Spacecraft to fly by Pluto Tuesday, dwarf planet larger than expected

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NASA's New Horizons spacecraft is the first probe sent to Pluto, and it's scheduled to arrive in July 2015. This is an artist's concept of the spacecraft flying past Pluto.

CAPE CANAVERAL, Fla. — Little Pluto is a little bigger than anyone imagined.

On the eve of NASA’s historic flyby of Pluto, scientists announced Monday the New Horizons spacecraft has nailed the size of the faraway icy world. Measurements by the spacecraft set to sweep past Pluto on Tuesday indicate the radius of the dwarf planet spans 736 miles, plus or minus six miles. That’s 20 miles to 30 miles bigger than previous estimates. The diameter would be twice that.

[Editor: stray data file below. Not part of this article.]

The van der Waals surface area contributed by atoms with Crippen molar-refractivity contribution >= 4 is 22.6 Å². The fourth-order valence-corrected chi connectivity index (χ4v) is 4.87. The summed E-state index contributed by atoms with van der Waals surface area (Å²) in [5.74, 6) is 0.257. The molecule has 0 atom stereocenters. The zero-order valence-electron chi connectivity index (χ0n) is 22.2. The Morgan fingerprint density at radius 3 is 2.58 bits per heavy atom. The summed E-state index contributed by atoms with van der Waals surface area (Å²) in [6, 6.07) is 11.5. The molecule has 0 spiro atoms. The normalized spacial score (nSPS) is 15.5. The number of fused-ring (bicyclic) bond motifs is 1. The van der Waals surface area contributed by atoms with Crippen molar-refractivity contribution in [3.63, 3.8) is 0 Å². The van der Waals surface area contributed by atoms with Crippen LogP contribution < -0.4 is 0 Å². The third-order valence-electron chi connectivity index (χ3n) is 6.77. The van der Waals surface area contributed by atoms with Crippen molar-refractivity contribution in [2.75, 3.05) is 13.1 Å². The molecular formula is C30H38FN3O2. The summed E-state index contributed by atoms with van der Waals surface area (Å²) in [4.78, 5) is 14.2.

Principal scientist Alan Stern says this means Pluto has a lower density than thought, which could mean an icier interior.

New Horizons’ 3 billion-mile, 9½-year journey culminates Tuesday morning when the spacecraft zooms within 7,767 miles of Pluto. Managers say there’s only one chance in 10,000 something could go wrong, like a debris strike.